Arup Thoughts: Achieving resilient power and clean air
The increased use of standby diesel generators to plug gaps in the national electricity supply poses a threat to local air quality.
In designing a building's energy system, trade-offs must often be made. Businesses need resilient energy, so backup generators have become a fact of life. But the increased use of standby diesel generators to plug gaps in the national electricity supply poses a threat to local air quality. The challenge for designers is to find an innovative solution that doesn't involve having to choose between resilient power supply and air quality.
During a recent project visit, a reminder was received that a nearby building would be conducting tests of their standby generator. It was advised to avoid any fumes or smells entering the office and ensure that all windows were closed each evening before the tests were carried out. The office's air handling units were also to be shut off during this time to prevent the polluted air from entering the building.
Previous tests during office hours had already resulted in a visible plume of exhaust from the generators. While occasional nuisances may be a price worth paying for continuous operation in an emergency of critical facilities, it points to a new threat to local air quality from increased use of standby generators.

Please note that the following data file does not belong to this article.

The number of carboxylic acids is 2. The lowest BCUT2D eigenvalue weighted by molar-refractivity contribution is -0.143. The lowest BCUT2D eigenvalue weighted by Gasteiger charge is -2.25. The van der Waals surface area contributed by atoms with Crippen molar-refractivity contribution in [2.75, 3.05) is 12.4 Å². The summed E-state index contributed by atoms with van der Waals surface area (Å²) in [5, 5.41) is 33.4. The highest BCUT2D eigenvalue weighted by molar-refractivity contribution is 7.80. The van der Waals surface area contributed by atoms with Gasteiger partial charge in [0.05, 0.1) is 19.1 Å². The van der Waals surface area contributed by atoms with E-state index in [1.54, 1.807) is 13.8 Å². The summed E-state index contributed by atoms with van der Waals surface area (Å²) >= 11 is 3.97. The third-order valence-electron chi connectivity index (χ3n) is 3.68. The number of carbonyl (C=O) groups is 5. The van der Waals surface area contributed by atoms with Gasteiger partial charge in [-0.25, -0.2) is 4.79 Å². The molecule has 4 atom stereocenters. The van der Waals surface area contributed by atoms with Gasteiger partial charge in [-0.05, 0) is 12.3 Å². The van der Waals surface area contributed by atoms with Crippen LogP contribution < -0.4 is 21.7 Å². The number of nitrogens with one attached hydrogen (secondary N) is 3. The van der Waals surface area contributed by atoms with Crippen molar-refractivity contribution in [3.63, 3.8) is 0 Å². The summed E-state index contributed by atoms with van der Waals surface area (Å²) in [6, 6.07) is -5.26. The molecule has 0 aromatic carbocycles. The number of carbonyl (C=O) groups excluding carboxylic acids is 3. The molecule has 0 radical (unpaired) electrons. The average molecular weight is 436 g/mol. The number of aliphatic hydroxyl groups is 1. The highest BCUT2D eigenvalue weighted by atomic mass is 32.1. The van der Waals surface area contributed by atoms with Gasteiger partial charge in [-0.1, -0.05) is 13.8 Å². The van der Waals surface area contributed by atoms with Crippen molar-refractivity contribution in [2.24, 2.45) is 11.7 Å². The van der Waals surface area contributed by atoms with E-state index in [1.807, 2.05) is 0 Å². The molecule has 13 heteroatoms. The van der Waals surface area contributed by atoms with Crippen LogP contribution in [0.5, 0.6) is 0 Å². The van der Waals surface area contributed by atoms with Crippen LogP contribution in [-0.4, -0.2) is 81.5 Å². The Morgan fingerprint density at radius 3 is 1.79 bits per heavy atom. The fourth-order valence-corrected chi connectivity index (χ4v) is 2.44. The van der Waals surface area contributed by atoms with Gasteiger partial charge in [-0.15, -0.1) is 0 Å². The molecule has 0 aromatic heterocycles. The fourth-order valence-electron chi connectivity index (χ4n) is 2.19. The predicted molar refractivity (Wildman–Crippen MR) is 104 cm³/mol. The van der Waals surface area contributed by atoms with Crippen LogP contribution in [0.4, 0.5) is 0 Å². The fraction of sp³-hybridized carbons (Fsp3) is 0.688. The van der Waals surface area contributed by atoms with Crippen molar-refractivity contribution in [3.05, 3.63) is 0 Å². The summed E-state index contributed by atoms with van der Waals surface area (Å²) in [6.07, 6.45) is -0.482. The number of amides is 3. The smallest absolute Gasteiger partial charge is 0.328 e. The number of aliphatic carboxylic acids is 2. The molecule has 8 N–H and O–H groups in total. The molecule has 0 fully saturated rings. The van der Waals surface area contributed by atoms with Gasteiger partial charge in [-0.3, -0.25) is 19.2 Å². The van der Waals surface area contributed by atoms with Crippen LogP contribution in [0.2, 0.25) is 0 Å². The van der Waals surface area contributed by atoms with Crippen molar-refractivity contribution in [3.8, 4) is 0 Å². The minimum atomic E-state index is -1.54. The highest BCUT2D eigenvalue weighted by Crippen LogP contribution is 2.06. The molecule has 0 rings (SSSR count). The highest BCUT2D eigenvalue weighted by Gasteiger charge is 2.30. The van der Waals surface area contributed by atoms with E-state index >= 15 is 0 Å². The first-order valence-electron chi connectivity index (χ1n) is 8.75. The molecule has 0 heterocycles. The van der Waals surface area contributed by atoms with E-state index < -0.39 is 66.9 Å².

Standby generator use is becoming a regular occurrence. Across the U.K., backup generators are being called upon to supply electricity to the grid at times of peak demand, such as in the early evening. This could be avoided if the grid's capacity was better managed, but successive U.K. governments have not succeeded in doing that.
The use of diesel in emergency generators is understandable: The technology is tried and tested, reliable, and allows almost instantaneous start-up. However, diesel generators are more polluting than gas-fired engines, and if operated at a time that coincides with considerable road congestion or during unfavorable winter weather, they can substantially worsen local air quality.
As it stands, standby generator installations are essentially unregulated. Conversely, emissions from nonstandby plants with more than 50-kW thermal input must either comply with limit values from the European Union's Directives for large- and medium-combustion plants or the Greater London Authority's Sustainability Design and Construction Supplementary Planning Guidance. Other chimneys serving smaller boilers and furnaces may require stack-height approval from the local authority under the Clean Air Act of 1993.
Standby plants are excluded from all of these regulations, and the prospect of such plants operating for an increased number of hours during times of year unfavorable for air quality is a loophole that should be closed.
The City of London Corp. was one of the first local authorities to identify use of standby generators to feed electricity into the national grid as a growing concern in terms of the adverse impact on air quality for both nitrogen dioxide and fine particulate matter. Their current (and clear) advice is summarized in a short guidance note aimed at minimizing emissions from standby generators and states:
"Standby generators in the City should not be used to feed electricity into the utility grid. They should be used in emergencies only."
The air quality strategy also recommends working with major businesses to help phase out standby generators that run solely on diesel.
In an era when electricity generation is being continually tested for its green credentials, innovative solutions to standby power provision that doesn't threaten air quality in cities are needed.